Oakton Students Take “Lunabot” All the Way to NASA
Oakton Community College was one of only 37 participants from around the globe — and the only community college — taking part in NASA’s Second Annual Lunabotics Mining Competition last week. The robotics contest, held May 23 – 28 at Florida’s Kennedy Center, required undergraduate and graduate students from colleges and universities to design and build a remote controlled robot — commonly known as a “lunabot” — capable of collecting and depositing a minimum of 10 kilograms of simulated lunar dirt within 15 minutes from a distance of 60 meters.
Members of Oakton’s team who traveled to Florida included Daniel Kramer of Mundelein, Valentina Krug of Skokie, Blake Levien of Evanston, Felix Markman of Glenview, Mike Mazur of Lincolnwood, Faheem Memon of Skokie, John Shaba of Niles, and Kyle Uhl of Evanston. Most are involved in the College’s Engineering and Physics Club.
While HOPE tipped over mid-way through collecting material due to a communication glitch, it was one of only 18 robots able to make it to the mining area remotely.
“HOPE really did make an impressive showing against teams with far more resources at their disposal,” said math professor Andy Roach, who traveled with the group. “Many of the other robots had been formal senior design or graduate engineering projects — or even university-wide interdepartmental collaborations.”
Designed to engage and retain students in science, technology, engineering, and mathematics (STEM), the NASA competition also included an outreach component that involves connecting the project with the local community. The Engineering and Physics Club recruited Owen Dudney, a first grade student at the Science and Arts Academy in Des Plaines, as a team member. Dudney met regularly with the club, offered design suggestions, and was the one who gave HOPE its name.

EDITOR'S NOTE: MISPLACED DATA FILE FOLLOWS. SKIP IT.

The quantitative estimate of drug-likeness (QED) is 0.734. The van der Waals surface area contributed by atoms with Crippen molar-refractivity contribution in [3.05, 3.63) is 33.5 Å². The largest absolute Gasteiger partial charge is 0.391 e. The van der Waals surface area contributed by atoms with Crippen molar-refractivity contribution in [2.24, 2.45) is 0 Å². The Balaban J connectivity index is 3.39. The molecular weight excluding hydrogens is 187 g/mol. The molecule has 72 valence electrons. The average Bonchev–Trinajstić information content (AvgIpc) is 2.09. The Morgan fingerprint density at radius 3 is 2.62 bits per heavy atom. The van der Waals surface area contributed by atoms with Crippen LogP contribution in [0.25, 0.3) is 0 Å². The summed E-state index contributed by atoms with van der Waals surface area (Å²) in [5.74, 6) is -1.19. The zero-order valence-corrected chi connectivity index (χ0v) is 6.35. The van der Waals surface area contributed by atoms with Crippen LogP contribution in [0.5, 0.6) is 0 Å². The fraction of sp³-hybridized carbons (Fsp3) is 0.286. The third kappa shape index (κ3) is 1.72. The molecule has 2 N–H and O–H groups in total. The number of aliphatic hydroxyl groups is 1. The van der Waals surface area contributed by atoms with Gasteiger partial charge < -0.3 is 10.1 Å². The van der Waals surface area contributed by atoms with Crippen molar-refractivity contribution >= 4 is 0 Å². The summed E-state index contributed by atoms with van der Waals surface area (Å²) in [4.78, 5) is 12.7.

The trip to the Kennedy Space Center was the culmination of more than six months of work. While NASA imposed no spending cap, Oakton’s team created a robot on a budget of less than $2,000. The group’s entry consisted of wood, metal, brooms, a bicycle chain and sprockets, and even a garbage can.
“I was in awe,” said George Tootelian, instructor of physics and the club’s advisor. “The students worked incredibly hard, giving up nights and weekends. Many of them have ‘day jobs’ too, and they had to fit the work around that. All of them sacrificed an awful lot for this project and showed exceptional commitment.”
“We had a shoe-string budget and HOPE was essentially an extracurricular project,” adds Mazur, one of the team leaders. “And still, Oakton was a viable contender in this international competition. We’re really proud of that.”